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Uefa consider introducing promotion and relegation in the Champions League

The controversial plan has been discussed at the headquarters of European football’s governing body.

The Champions League trophy.
The Champions League trophy.
Image: Mike Egerton

UEFA HAS DRAFTED a controversial plan to introduce promotion and relegation to the Champions League at a meeting at its Swiss headquarters in Nyon, sources told AFP today.

There would be four groups of eight teams from 2024 if the proposal is put into action, meaning it would significantly increase the number of European matches and favour bigger clubs.

But Uefa president Aleksander Ceferin has played down the plan, saying: “What is important to remember, is that, despite a lot of talk in the media, no decisions have been made. At the moment we have only ideas and opinions.”

The revamped tournament would not see games played at weekends, which would have sparked uproar among the domestic leagues.

The top five teams in each group would be automatically qualified for the next edition, effectively making the Champions League far harder for clubs from smaller countries to play in.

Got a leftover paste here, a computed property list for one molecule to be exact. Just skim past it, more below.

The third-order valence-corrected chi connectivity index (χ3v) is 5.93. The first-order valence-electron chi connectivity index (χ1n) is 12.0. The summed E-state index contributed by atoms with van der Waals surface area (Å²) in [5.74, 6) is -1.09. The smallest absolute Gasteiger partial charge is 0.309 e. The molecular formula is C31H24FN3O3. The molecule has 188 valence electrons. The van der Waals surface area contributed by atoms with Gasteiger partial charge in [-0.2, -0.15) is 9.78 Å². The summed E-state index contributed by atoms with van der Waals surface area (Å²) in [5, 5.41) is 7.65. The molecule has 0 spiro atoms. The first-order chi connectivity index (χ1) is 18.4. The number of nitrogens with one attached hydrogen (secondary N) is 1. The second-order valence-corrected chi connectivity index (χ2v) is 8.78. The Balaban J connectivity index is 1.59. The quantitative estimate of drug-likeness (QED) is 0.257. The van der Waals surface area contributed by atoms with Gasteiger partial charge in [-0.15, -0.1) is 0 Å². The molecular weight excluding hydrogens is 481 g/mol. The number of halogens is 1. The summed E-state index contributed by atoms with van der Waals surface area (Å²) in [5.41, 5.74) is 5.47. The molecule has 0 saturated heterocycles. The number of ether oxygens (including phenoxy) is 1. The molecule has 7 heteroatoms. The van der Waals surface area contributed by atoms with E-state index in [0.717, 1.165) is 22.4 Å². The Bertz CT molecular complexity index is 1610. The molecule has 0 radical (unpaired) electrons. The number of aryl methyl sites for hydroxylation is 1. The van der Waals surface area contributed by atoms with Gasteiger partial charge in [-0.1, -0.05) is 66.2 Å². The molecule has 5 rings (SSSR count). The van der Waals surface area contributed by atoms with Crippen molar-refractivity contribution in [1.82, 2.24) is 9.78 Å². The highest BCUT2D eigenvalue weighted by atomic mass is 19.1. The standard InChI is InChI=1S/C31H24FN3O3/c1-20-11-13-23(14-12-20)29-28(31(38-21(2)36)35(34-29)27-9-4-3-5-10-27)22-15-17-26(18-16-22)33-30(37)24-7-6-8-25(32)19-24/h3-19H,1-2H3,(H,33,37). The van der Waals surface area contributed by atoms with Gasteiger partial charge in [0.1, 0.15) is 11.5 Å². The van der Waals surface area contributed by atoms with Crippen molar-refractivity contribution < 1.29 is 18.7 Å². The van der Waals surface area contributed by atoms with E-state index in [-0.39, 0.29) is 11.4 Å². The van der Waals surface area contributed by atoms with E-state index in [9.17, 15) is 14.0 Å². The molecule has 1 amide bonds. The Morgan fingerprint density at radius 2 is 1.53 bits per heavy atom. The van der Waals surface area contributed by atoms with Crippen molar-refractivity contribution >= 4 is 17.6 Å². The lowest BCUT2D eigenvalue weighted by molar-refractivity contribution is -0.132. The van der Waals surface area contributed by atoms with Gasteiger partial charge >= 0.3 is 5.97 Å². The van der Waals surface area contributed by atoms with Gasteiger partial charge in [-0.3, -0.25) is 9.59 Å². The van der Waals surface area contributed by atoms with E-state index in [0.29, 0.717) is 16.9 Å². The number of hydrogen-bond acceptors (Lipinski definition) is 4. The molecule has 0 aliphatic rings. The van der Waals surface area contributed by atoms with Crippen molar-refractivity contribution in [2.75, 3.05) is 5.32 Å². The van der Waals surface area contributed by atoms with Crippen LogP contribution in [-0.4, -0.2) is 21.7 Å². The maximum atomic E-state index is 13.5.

Change to European club tournaments has become a controversial issue after Andrea Agnelli, the president of the European Club Association (ECA), outlined proposals for a “pan-European league system” that would greatly reduce the number of teams qualifying from domestic competitions.

The Uefa drafts suggest a move in that direction, although the number of clubs in the Champions League would remain at 32.

In recent seasons, the group stage has featured eight pools of four teams.

The ECA demanded on Tuesday that Uefa “properly include” it in any plans to change Europe’s elite competition.

“When the Champions League was last changed in 2016, Uefa was criticised for not holding discussions with its stakeholders,” added Ceferin.

When I became president shortly afterwards, I insisted that any future changes should be subject to consultation and today’s meeting is further evidence of that.”

European football’s governing body has already been criticised for changing the qualifying criteria for the Champions League, with the top four sides from each of the continent’s big four leagues — England, Spain, Italy and Germany — automatically qualifying for this season’s group stage.

Ajax play Tottenham tonight for a place in the Champions League final against Liverpool on June 1 in Madrid, after Jurgen Klopp’s side’s remarkable comeback against Barcelona.

Ajax were one of the teams hit hardest by the most recent Champions League changes. They had to come through three qualifying rounds just to make the group stage earlier this campaign.

© – AFP 2019

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